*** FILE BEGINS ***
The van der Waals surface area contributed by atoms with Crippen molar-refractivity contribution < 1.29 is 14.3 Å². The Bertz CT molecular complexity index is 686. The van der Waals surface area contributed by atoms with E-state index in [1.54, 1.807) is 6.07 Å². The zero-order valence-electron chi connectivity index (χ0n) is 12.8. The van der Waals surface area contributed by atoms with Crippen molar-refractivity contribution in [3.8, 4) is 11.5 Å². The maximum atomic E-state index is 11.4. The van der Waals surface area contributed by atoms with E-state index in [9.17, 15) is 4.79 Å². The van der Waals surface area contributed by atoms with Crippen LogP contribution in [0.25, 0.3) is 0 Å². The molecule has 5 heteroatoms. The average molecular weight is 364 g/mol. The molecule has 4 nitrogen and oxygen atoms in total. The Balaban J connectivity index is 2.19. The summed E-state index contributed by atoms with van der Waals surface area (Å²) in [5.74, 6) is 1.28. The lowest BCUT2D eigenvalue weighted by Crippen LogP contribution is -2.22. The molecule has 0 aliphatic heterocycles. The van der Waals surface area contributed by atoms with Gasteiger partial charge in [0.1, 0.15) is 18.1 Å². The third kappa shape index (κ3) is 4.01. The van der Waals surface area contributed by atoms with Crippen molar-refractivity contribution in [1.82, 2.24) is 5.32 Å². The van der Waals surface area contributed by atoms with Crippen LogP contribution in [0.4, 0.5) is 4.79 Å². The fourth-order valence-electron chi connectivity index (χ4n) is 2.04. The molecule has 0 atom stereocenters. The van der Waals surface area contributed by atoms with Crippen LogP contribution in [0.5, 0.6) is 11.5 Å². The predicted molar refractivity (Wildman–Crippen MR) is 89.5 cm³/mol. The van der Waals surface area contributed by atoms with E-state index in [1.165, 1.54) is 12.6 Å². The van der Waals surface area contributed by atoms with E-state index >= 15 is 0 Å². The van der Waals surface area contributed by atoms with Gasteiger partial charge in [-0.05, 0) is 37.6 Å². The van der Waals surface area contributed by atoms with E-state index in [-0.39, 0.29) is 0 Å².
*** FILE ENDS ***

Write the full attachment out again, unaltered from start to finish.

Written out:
The van der Waals surface area contributed by atoms with Crippen molar-refractivity contribution < 1.29 is 14.3 Å². The Bertz CT molecular complexity index is 686. The van der Waals surface area contributed by atoms with E-state index in [1.54, 1.807) is 6.07 Å². The zero-order valence-electron chi connectivity index (χ0n) is 12.8. The van der Waals surface area contributed by atoms with Crippen molar-refractivity contribution in [3.8, 4) is 11.5 Å². The maximum atomic E-state index is 11.4. The van der Waals surface area contributed by atoms with E-state index in [9.17, 15) is 4.79 Å². The van der Waals surface area contributed by atoms with Crippen LogP contribution in [0.25, 0.3) is 0 Å². The molecule has 5 heteroatoms. The average molecular weight is 364 g/mol. The molecule has 4 nitrogen and oxygen atoms in total. The Balaban J connectivity index is 2.19. The summed E-state index contributed by atoms with van der Waals surface area (Å²) in [5.74, 6) is 1.28. The lowest BCUT2D eigenvalue weighted by Crippen LogP contribution is -2.22. The molecule has 0 aliphatic heterocycles. The van der Waals surface area contributed by atoms with Gasteiger partial charge in [0.1, 0.15) is 18.1 Å². The third kappa shape index (κ3) is 4.01. The van der Waals surface area contributed by atoms with Crippen molar-refractivity contribution in [1.82, 2.24) is 5.32 Å². The van der Waals surface area contributed by atoms with Crippen LogP contribution in [0.4, 0.5) is 4.79 Å². The fourth-order valence-electron chi connectivity index (χ4n) is 2.04. The molecule has 0 atom stereocenters. The van der Waals surface area contributed by atoms with Crippen LogP contribution in [0.5, 0.6) is 11.5 Å². The predicted molar refractivity (Wildman–Crippen MR) is 89.5 cm³/mol. The van der Waals surface area contributed by atoms with E-state index in [1.165, 1.54) is 12.6 Å². The van der Waals surface area contributed by atoms with E-state index >= 15 is 0 Å². The van der Waals surface area contributed by atoms with Gasteiger partial charge in [-0.05, 0) is 37.6 Å². The van der Waals surface area contributed by atoms with E-state index in [-0.39, 0.29) is 0 Å².